Bristol business park back in play
BRISTOL — The heart of the Bristol village may be pumping with a little more economic energy soon.
Local businessman Kevin Harper at Monday’s selectboard meeting rolled out the plan for Bristol Works! LLC, a project slated to redevelop the former Autumn Harp plant on Pine Street and turn it into mixed-use property that ultimately will include a health clinic, school district offices, light manufacturing and housing units.
Harper — along with partners Robert Fuller of Bobcat Café fame and David Blittersdorf of Starksboro’s NRG Systems and Williston’s AllEarth Renewables — plans to revitalize what was once the home of Autumn Harp, the cosmetics manufacturer that he founded in 1977.
After Autumn Harp completed its move to Essex Junction in 2009, the 55,000-square-feet of commercial buildings in the center of Bristol was left empty. Local workers were forced to commute to Essex Junction, or to find another job closer by.
Through the Bristol Works! project, Harper and his partners hope “to transform the series of steel and pre-cast concrete buildings into a mixed-use campus that will be home to some of the area’s most promising job-creating sectors: health care/wellness, recreation, value-add food products manufacturing and green products manufacturing,” according to a release issued Tuesday by Bristol Works.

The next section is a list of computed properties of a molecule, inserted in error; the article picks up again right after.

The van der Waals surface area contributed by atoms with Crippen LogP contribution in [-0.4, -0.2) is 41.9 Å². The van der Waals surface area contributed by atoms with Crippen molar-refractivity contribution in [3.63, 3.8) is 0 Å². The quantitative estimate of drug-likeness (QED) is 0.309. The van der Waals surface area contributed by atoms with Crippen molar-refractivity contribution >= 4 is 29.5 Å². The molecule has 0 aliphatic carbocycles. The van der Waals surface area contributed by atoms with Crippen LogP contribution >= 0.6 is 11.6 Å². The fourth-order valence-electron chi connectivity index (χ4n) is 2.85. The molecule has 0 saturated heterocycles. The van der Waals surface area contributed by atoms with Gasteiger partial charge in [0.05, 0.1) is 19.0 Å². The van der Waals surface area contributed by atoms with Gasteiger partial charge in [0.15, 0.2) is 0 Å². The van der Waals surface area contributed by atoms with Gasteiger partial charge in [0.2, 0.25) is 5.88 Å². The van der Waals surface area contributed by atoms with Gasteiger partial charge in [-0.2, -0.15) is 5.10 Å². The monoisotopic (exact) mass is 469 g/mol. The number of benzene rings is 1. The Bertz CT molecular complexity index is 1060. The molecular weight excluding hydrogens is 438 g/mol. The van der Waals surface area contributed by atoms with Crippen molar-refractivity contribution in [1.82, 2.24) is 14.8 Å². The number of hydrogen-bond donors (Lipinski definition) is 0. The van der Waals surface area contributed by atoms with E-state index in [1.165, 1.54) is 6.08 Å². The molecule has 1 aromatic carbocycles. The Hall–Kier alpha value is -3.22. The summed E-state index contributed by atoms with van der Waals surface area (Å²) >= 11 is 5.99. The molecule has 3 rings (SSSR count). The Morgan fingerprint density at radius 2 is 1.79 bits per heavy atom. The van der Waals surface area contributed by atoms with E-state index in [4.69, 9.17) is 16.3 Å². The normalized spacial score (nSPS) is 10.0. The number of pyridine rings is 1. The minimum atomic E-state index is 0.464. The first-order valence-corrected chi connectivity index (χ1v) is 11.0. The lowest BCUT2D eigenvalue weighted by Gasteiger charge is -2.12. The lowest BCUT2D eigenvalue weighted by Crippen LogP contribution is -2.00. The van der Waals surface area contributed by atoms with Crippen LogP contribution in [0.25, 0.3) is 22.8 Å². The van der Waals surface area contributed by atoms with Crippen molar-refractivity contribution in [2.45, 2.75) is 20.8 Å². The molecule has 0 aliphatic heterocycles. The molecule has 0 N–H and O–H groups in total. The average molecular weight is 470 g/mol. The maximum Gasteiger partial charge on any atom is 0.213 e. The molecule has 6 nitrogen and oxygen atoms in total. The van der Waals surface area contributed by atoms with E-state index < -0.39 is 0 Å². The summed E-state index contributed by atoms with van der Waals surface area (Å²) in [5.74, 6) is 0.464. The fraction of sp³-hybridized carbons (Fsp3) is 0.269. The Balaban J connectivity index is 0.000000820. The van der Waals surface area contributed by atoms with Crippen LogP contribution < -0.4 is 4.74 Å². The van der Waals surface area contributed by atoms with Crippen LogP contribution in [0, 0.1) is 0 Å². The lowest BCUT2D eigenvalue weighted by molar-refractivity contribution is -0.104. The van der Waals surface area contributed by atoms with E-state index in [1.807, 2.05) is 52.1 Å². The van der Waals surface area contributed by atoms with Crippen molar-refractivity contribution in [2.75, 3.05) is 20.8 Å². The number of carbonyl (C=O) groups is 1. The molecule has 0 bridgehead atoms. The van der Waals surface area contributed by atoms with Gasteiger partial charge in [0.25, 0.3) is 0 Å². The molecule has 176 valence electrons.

Though the siting of the businesses in a residential area has its challenges, Harper says it’s well worth it.
“From a future planning perspective, I felt that it was important to look back on the history of the site. What pushed me over the edge is that it is Bristol’s only industrial/commercial site,” Harper said in an interview on Wednesday. “And the fact that it happens to be deep in the neighborhood isn’t a coincidence. It’s just a block from the recreation department fields, two blocks to the front door of the high school, you go down two blocks to Main street, and you’re three blocks from the heart of the downtown and it’s surrounded on all sides by homes.”
The new complex initially will feature a new office space for the Addison Northeast Supervisory Union and will also house the Five Town Health Alliance Inc.’s new Federally Qualified health Center, if all goes according to plan. The 10,000 square feet of offices that those two would occupy make up the first phase of the renovation plan, set to be complete by summer 2011.
In addition to office space, Bristol Works will encompass 25,000 square feet of “light manufacturing” space for businesses with an agricultural or green energy bent, which will come in the second phase of the project. Harper and Fuller, who are partners in the Bristol Bakery and Café, plan to expand their retail brand into a wholesale operation. The team plans to build a business out of a commercial kitchen that they hope to start work on in the spring, continuing into the fall.